Introducing a typhoid conjugate vaccine (TCV) into routine child vaccine schedules and conducting a catch-up campaign to vaccinate all children up to age 15 is a cost-effective solution for many low- to middle-income countries severely burdened by typhoid, a new study led by researchers at the Yale School of Public Health finds.
The study is the first comprehensive analysis of the cost-effectiveness of different typhoid vaccination strategies for 54 countries hit hardest by typhoid — primarily located in Asia and sub-Saharan Africa.
Published in Lancet Infectious Diseases, the study analyzed disease transmission rates, hospitalizations, mortality rates, vaccine-related costs and the financial resources of each country. Extensive computer modeling and analysis were applied to evaluate four strategies: no vaccination, routine immunization at nine months, or routine immunization at nine months with catch-up campaigns to either age 5 or age 15.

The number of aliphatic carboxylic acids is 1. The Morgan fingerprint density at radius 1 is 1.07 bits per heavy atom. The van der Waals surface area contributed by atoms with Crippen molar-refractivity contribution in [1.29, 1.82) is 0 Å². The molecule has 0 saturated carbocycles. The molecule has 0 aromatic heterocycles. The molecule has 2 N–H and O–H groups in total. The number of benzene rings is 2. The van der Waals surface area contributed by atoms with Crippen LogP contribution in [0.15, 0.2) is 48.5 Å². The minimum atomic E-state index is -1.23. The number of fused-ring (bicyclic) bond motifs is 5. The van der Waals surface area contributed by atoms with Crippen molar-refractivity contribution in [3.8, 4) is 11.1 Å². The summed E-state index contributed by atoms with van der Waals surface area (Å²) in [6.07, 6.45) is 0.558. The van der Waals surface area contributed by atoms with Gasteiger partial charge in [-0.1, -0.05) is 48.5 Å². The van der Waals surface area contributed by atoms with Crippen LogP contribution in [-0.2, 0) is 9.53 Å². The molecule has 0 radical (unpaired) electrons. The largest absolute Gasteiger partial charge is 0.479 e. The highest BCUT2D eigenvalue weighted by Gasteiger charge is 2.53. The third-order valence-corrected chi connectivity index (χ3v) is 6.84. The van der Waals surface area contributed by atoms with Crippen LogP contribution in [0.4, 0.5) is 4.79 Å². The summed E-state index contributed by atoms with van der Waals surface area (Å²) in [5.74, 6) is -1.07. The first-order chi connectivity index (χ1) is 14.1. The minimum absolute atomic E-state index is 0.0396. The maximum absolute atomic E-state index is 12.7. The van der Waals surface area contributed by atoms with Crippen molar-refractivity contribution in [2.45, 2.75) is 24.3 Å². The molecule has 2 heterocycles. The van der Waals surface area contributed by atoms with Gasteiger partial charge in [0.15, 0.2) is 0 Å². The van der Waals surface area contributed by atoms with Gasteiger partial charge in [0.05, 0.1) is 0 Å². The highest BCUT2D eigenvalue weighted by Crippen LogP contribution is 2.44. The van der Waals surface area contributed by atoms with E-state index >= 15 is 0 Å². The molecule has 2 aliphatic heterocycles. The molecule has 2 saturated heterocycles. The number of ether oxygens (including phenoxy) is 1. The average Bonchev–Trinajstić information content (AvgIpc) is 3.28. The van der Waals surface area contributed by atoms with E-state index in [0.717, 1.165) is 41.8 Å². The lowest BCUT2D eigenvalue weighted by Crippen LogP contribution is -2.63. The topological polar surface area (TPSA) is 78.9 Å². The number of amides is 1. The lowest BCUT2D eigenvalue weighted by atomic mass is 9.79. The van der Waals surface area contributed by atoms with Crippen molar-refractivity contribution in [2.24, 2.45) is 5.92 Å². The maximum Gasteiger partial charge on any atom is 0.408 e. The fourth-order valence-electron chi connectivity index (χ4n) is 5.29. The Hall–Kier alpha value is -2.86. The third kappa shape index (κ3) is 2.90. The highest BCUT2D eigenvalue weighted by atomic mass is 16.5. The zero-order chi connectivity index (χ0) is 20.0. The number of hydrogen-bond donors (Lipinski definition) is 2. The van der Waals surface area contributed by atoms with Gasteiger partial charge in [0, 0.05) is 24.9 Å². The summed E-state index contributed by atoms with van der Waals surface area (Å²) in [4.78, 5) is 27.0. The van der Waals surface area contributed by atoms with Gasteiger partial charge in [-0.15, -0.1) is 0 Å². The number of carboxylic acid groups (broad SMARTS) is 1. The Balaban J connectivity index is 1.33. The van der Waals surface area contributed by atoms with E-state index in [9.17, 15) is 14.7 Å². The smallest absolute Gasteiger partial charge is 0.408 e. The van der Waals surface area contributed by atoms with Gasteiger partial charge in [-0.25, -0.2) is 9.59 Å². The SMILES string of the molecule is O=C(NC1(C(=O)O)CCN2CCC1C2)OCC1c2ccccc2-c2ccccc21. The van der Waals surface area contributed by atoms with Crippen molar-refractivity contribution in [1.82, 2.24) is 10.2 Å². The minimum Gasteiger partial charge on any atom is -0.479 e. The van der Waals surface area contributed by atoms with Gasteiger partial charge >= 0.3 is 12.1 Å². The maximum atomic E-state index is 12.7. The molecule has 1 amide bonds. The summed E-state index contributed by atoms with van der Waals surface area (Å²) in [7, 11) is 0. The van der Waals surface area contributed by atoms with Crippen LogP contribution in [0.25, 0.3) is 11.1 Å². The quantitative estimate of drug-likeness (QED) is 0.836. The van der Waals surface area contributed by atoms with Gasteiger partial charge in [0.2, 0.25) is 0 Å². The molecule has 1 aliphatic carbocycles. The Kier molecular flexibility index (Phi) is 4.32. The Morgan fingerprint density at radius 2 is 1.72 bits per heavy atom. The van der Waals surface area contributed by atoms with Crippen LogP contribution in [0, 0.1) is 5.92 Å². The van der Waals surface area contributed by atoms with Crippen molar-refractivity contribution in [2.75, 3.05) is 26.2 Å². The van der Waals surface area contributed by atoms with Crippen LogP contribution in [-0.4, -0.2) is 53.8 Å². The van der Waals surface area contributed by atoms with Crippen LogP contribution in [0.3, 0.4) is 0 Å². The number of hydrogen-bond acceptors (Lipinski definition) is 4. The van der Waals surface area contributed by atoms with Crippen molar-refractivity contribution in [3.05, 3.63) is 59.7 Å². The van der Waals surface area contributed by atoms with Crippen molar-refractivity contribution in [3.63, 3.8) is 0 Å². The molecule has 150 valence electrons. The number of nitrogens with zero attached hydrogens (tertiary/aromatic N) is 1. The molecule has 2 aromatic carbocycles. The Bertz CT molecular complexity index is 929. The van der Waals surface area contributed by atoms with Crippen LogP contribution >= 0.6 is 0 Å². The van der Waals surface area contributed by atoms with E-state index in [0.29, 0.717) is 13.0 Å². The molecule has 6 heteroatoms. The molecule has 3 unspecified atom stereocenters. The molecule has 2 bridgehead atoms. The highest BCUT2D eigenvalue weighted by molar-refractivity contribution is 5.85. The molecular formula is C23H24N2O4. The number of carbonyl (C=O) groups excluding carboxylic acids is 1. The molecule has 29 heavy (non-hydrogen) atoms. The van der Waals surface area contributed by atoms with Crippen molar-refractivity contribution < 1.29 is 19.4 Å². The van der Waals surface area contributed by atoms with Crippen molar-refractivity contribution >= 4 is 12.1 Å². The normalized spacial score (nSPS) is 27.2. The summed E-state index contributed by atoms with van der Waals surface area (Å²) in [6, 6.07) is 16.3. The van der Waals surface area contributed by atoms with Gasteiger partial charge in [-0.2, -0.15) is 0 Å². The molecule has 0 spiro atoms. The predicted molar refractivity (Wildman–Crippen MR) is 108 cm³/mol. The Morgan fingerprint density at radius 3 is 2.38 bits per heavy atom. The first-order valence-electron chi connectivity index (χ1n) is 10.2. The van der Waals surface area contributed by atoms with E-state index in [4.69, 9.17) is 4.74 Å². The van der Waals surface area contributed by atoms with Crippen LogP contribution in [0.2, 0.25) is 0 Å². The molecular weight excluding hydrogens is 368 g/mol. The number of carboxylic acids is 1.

“We have provided all of the information for decision-makers to evaluate whether the typhoid conjugate vaccine is a good value,” said Dr. Virginia Pitzer, associate professor of epidemiology at the Yale School of Public Health and the study’s senior author. “Now each country will have the information needed to decide for itself whether or not to apply for Gavi funding to introduce the vaccine.”
The typhoid conjugate vaccine, Typbar-TCV®, was recently approved by the World Health Organization and is currently recommended as part of an integrated approach to controlling the disease along with improvements in water, sanitation and hygiene.Tags: Friday Letter Submission, Publish on June 14